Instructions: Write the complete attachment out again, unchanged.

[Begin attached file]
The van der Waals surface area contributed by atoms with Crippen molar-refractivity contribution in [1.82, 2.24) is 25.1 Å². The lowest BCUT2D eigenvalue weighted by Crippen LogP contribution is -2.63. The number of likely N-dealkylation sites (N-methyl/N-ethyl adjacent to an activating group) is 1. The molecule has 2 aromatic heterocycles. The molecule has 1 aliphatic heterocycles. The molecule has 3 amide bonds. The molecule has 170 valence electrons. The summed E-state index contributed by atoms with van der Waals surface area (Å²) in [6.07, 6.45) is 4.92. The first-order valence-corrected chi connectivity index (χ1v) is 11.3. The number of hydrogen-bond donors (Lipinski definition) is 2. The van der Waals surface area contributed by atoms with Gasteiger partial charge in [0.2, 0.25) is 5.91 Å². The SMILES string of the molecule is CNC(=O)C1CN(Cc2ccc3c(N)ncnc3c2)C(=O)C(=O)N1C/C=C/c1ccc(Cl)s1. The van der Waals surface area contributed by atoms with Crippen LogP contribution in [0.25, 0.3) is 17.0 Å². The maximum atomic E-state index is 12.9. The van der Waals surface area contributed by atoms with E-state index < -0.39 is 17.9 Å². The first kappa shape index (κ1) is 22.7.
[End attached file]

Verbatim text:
The van der Waals surface area contributed by atoms with Crippen molar-refractivity contribution in [1.82, 2.24) is 25.1 Å². The lowest BCUT2D eigenvalue weighted by Crippen LogP contribution is -2.63. The number of likely N-dealkylation sites (N-methyl/N-ethyl adjacent to an activating group) is 1. The molecule has 2 aromatic heterocycles. The molecule has 1 aliphatic heterocycles. The molecule has 3 amide bonds. The molecule has 170 valence electrons. The summed E-state index contributed by atoms with van der Waals surface area (Å²) in [6.07, 6.45) is 4.92. The first-order valence-corrected chi connectivity index (χ1v) is 11.3. The number of hydrogen-bond donors (Lipinski definition) is 2. The van der Waals surface area contributed by atoms with Gasteiger partial charge in [0.2, 0.25) is 5.91 Å². The SMILES string of the molecule is CNC(=O)C1CN(Cc2ccc3c(N)ncnc3c2)C(=O)C(=O)N1C/C=C/c1ccc(Cl)s1. The van der Waals surface area contributed by atoms with Crippen LogP contribution in [0.25, 0.3) is 17.0 Å². The maximum atomic E-state index is 12.9. The van der Waals surface area contributed by atoms with E-state index < -0.39 is 17.9 Å². The first kappa shape index (κ1) is 22.7.